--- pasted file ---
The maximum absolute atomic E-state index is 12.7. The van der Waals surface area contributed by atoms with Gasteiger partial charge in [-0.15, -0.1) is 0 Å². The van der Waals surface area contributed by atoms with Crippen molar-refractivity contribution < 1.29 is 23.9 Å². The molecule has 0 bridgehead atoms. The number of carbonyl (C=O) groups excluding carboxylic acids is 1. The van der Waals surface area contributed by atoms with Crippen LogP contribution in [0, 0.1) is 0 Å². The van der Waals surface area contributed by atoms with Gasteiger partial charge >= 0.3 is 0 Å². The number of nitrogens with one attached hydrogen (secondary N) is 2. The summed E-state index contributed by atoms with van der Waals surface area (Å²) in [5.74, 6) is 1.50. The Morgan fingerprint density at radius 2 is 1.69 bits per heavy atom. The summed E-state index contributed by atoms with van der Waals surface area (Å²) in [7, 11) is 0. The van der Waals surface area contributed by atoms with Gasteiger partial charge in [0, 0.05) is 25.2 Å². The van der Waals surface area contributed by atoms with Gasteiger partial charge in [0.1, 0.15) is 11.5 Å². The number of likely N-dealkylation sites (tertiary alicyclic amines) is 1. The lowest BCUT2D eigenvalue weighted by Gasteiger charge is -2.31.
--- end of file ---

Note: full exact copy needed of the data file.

The maximum absolute atomic E-state index is 12.7. The van der Waals surface area contributed by atoms with Gasteiger partial charge in [-0.15, -0.1) is 0 Å². The van der Waals surface area contributed by atoms with Crippen molar-refractivity contribution < 1.29 is 23.9 Å². The molecule has 0 bridgehead atoms. The number of carbonyl (C=O) groups excluding carboxylic acids is 1. The van der Waals surface area contributed by atoms with Crippen LogP contribution in [0, 0.1) is 0 Å². The van der Waals surface area contributed by atoms with Gasteiger partial charge >= 0.3 is 0 Å². The number of nitrogens with one attached hydrogen (secondary N) is 2. The summed E-state index contributed by atoms with van der Waals surface area (Å²) in [5.74, 6) is 1.50. The Morgan fingerprint density at radius 2 is 1.69 bits per heavy atom. The summed E-state index contributed by atoms with van der Waals surface area (Å²) in [7, 11) is 0. The van der Waals surface area contributed by atoms with Gasteiger partial charge in [0, 0.05) is 25.2 Å². The van der Waals surface area contributed by atoms with Gasteiger partial charge in [0.1, 0.15) is 11.5 Å². The number of likely N-dealkylation sites (tertiary alicyclic amines) is 1. The lowest BCUT2D eigenvalue weighted by Gasteiger charge is -2.31.